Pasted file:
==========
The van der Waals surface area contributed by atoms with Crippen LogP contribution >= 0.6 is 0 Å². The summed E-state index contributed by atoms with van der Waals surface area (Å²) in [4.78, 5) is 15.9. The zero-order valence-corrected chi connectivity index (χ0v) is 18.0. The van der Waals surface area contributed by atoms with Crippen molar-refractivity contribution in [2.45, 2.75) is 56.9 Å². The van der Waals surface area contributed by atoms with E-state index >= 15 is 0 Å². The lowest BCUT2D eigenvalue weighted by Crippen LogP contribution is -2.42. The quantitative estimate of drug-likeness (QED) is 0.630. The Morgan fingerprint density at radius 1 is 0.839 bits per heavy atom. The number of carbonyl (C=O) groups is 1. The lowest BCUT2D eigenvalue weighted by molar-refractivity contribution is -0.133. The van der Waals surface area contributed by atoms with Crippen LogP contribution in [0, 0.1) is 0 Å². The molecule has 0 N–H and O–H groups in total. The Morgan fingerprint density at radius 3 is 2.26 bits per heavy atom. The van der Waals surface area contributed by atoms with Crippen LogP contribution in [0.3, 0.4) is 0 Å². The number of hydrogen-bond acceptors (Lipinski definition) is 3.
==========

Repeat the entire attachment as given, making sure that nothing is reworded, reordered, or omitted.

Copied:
The van der Waals surface area contributed by atoms with Crippen LogP contribution >= 0.6 is 0 Å². The summed E-state index contributed by atoms with van der Waals surface area (Å²) in [4.78, 5) is 15.9. The zero-order valence-corrected chi connectivity index (χ0v) is 18.0. The van der Waals surface area contributed by atoms with Crippen molar-refractivity contribution in [2.45, 2.75) is 56.9 Å². The van der Waals surface area contributed by atoms with E-state index >= 15 is 0 Å². The lowest BCUT2D eigenvalue weighted by Crippen LogP contribution is -2.42. The quantitative estimate of drug-likeness (QED) is 0.630. The Morgan fingerprint density at radius 1 is 0.839 bits per heavy atom. The number of carbonyl (C=O) groups is 1. The lowest BCUT2D eigenvalue weighted by molar-refractivity contribution is -0.133. The van der Waals surface area contributed by atoms with Crippen LogP contribution in [0, 0.1) is 0 Å². The molecule has 0 N–H and O–H groups in total. The Morgan fingerprint density at radius 3 is 2.26 bits per heavy atom. The van der Waals surface area contributed by atoms with Crippen LogP contribution in [0.3, 0.4) is 0 Å². The number of hydrogen-bond acceptors (Lipinski definition) is 3.